An island, a territory, a self-governing entity, a renegade province, a breakaway part of China, the place formerly known as Formosa—call Taiwan any of those things, but never a country, a state, or a nation.
The simple fact that it took a phone call between US president-elect Donald Trump and Taiwanese president Tsai Ing-wen to draw attention to one of Asia’s most vibrant democracies highlights the humiliating plight of Taiwan in the international arena. The irony that the US and other democratic countries cannot openly recognize Taiwan’s achievements for fear of incurring Beijing’s wrath has not been lost on many observers, who nevertheless fear that a cavalier move by Trump to upend diplomatic protocol in such a way could ultimately end badly for little Taiwan:
Since 1979, as almost every country in the world switched recognition from Taiwan—or the Republic of China—to Beijing, the “One China policy” has guided how countries conduct “diplomacy” with Taiwan. Only 22 countries, including the Holy See, have embassies in Taiwan. They’re mostly smaller, less powerful entities like Burkina Faso and Panama.
The G20 and the rest of the world have no embassies in Taiwan, although some have alternate representatives there. Just as for decades the US was represented in Havana by the United States Interests Section, there is the American Institute in Taiwan. Other countries have “trade offices” providing consular functions in Taipei. Taipei in return has “cultural and economic” centers abroad.
Once every couple of years, an entity called “Chinese Taipei” competes in international sporting events, like the Olympics. But because mainland China competes as a sovereign entity as the People’s Republic of China, Taiwan isn’t allowed to use the ROC anthem, or fly the red white and blue ROC flag.
China squeezes Taiwan diplomatically in myriad other ways, with the noose tightening in response to Taiwan electing Tsai, who represents the nominally pro-independence Democratic Progressive Party, as president this year. This year, Taiwan was barred from attending a meeting in Montreal of the United Nations’ air-safety body, the International Civil Aviation Organization (ICAO), under pressure from Beijing. Taiwan does not have a seat (paywall) at the UN, and its citizens are barred from visiting UN buildings because its passport is not recognized. It was allowed to participate in the ICAO four years ago, but Taiwanese journalists were not allowed to cover the event. Only Taiwan’s diplomatic ally, the tiny Pacific island of Nauru, stood up against the international community’s isolation of Taiwan after the ICAO snub.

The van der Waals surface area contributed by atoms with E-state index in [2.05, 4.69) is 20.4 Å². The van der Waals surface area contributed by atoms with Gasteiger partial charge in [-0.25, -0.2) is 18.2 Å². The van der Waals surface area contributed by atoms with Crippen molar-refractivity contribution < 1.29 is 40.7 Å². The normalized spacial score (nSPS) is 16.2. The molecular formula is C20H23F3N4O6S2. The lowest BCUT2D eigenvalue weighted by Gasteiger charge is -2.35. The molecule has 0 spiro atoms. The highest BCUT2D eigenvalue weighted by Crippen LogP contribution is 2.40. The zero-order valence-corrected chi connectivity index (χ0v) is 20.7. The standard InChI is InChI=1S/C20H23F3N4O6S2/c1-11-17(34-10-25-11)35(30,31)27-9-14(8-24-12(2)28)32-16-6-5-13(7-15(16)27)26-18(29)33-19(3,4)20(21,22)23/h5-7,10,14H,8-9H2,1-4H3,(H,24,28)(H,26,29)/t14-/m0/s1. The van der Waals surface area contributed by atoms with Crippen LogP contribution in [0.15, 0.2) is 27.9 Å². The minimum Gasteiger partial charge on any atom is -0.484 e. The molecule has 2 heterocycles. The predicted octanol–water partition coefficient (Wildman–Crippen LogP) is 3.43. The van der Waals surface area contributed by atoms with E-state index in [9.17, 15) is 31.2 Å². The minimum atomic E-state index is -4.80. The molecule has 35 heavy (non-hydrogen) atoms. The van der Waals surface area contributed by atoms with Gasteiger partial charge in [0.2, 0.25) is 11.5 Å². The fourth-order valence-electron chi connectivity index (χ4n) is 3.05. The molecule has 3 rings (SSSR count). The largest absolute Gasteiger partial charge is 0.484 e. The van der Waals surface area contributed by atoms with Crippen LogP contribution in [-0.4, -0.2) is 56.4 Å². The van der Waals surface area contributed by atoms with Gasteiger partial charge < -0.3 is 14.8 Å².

In 2003, being shut out of the UN meant that Taiwan was denied access to important information from the World Health Organization even as the Severe Acute Respiratory Syndrome (SARS) virus was killing hundreds of people in Taiwan and elsewhere in Asia.
Taiwan is also at risk of losing the Holy See as a diplomatic ally, because after decades of animosity, the Catholic Church looks close to reaching a deal with Beijing, which is systematically demolishing churches and imprisoning Christians. West Africa’s Gambia already switched allegiances from Taipei to Beijing this year.
Even stamp-collecting is sensitive, with Hong Kong boycotting a major philately event held in Taipei this year because of deteriorating cross-strait relations.
That hasn’t stopped Taiwan, with its population of 23 million, from going above and beyond in the international diplomatic arena. In 2009, Taiwan ratified two UN treaties, despite its exclusion from the body—the International Covenant on Civil and Political Rights and the International Covenant on Economic, Social and Cultural Rights. Taiwan isn’t allowed to take part in the UN’s climate change talks, but it “attended” the talks nonetheless by sending non-governmental delegations representing Taiwan’s interests. It has gone ahead and implemented its own ambitious goals to reduce greenhouse gases, as per the UN’s framework.
Now Taiwan is also on its way to being potentially the first place in Asia to allow same-sex marriage. Even if a proposed bill does not pass, the vibrant and passionate debate over gender equality there has already set it apart from not just its Asian neighbors, but many countries in the world. Just don’t call it the first “country” to grant same-sex marriage in the continent.